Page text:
You can place the block and then herd the cows to it the first time so that they know where it is. Then they’ll return on their own to eat it. Once cattle know where a block is, you can place subsequent blocks in a succession, 200 yards or so from the first one, working your way across the landscape. Just don’t put the new block too far from the old one, or they may not find it. Also, the more mountainous your terrain, or the more trees you have, the more you need to do to make sure your herd knows where you are putting new blocks. In Montana, where it was fairly open, Derek found that the cattle would follow the paths where he had driven his vehicle to drop off the next tub. Other researchers have trained cattle to recognize a flag that they placed near the low-moisture block. When the cows saw the flag, they headed over to find their new block. The flag could then be used to move cattle easily to new locations. Finally, Derek says, “You don’t have to show every single animal.  If you show a fourth to a third of the herd, the rest will soon learn where it is.

How Much Product Do You Need?

4wheeler and trailer hauling supplementDerek has found that one 250 pound supplement tub will last 25 cows 2 weeks. But if you can’t drive to your location, you’ll need to consider the smaller size tubs and adjust your quantities accordingly. Derek has hauled smaller tubs on pack horse, but normally used the 250 pound tubs, hauling them with a 4-wheeler and a trailer.

Ranchers See Success

Participants in the study were very positive about the results.  One noted that it kept his cows in a part of the pasture that was rarely used, giving rest to other areas that were typically grazed hard. Another said it gave him summer pasture that he wouldn’t otherwise have, and without that he’d graze 400 less cattle and one less family would be able to make a living at the ranch.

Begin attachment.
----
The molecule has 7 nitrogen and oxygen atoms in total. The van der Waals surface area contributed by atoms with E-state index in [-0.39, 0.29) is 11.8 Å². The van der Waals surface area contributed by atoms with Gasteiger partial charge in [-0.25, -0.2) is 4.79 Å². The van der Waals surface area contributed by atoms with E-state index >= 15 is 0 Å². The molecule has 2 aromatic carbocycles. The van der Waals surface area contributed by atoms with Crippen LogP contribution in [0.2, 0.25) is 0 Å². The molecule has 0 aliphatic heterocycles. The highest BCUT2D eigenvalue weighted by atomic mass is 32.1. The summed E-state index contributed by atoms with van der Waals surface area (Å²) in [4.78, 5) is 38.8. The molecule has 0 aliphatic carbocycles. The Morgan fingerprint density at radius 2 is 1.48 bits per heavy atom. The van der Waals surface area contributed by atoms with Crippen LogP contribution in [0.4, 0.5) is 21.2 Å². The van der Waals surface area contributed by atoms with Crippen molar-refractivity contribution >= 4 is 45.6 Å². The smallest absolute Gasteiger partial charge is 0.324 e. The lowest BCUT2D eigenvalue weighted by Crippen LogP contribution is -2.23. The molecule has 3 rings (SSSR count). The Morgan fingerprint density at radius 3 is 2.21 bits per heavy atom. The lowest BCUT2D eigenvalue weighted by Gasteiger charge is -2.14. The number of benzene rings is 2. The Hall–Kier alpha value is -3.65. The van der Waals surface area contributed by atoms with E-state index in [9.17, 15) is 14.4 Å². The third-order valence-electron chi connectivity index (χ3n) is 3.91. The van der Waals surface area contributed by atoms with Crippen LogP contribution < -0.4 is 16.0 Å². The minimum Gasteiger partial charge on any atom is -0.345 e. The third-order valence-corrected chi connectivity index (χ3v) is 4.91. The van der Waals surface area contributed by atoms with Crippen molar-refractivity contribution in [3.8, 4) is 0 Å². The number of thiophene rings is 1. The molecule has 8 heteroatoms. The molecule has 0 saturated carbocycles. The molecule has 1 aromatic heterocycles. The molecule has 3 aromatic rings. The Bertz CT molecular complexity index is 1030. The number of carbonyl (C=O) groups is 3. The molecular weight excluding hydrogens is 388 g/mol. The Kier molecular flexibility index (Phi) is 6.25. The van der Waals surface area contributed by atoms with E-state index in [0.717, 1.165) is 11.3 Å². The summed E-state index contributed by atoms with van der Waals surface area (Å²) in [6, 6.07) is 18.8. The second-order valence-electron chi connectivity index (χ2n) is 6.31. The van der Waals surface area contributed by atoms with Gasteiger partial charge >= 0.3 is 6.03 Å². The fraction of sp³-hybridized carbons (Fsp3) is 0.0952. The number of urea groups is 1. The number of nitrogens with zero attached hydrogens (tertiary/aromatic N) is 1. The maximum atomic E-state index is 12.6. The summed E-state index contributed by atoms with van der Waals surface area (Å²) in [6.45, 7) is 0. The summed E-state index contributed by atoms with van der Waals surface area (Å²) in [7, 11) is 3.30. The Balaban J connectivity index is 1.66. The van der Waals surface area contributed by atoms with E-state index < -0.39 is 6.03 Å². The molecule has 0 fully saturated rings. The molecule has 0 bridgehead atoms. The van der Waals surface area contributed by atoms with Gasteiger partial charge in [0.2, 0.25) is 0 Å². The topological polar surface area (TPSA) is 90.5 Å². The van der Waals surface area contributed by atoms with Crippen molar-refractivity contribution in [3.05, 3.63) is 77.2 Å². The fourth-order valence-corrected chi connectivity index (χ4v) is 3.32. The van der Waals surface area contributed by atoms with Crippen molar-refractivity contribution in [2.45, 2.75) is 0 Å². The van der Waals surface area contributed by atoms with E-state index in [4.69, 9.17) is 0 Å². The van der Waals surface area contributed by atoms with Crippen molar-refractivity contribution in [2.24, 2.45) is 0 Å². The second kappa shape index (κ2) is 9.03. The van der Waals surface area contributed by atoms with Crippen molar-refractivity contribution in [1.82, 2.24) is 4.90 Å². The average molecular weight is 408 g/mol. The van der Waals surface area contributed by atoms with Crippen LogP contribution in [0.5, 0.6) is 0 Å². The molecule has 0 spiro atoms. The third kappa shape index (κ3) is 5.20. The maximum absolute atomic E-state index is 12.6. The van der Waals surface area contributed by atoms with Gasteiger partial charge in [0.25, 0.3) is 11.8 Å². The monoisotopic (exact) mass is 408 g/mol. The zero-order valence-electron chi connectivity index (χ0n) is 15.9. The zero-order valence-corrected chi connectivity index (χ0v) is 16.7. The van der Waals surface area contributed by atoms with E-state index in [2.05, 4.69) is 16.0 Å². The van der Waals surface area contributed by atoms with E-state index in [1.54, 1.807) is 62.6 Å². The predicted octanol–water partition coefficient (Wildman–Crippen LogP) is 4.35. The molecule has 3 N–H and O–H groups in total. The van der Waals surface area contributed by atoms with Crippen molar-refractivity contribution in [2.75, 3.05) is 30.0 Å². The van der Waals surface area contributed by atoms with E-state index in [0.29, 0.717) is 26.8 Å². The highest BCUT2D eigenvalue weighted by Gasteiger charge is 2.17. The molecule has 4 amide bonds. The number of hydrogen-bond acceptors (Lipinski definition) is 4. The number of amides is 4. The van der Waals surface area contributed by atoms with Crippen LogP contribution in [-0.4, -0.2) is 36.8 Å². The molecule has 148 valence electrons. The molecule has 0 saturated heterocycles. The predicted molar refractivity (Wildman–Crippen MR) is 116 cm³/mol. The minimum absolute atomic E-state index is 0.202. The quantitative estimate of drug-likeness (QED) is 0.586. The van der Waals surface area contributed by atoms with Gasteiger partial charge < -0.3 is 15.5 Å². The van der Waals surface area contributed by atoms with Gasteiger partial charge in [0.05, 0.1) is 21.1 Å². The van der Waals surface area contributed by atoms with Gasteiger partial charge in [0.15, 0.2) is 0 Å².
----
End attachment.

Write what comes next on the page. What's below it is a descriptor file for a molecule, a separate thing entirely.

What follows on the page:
Figuring If It Works For You

Beth Burritt at Utah State University put together a couple of Xcel based calculators to help you do the math for figuring out how much nutrient you need and how much supplementing with low moisture block might compare to feeding hay during the winter. You can download them below and use them to see how low moisture blocks might help you out.

Nutrient Reqs and Costs

Click to download and use this calculator.

Click to download this calculator and try it out.

Click to download this calculator and try it out.

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About the author

editor and contributor

Kathy worked with the Bureau of Land Management for 12 years before founding Livestock for Landscapes in 2004. Her twelve years at the agency allowed her to pursue her goal of helping communities find ways to live profitably AND sustainably in their environment. She has been researching and working with livestock as a land management tool for over a decade. When she's not helping farmers, ranchers and land managers on-site, she writes articles, and books, and edits videos to help others turn their livestock into landscape managers.

1 Comment

  1. Paul Sharpe says:

    These low moisture blocks seem like an ideal tool for a low moisture environment. In the high moisture environment of southeastern Ontario, I could pump water from a creek to water troughs in order to increase the frequency of drinking by heifers and shift the location of defecations from the creek and riparian zone to the upland zone.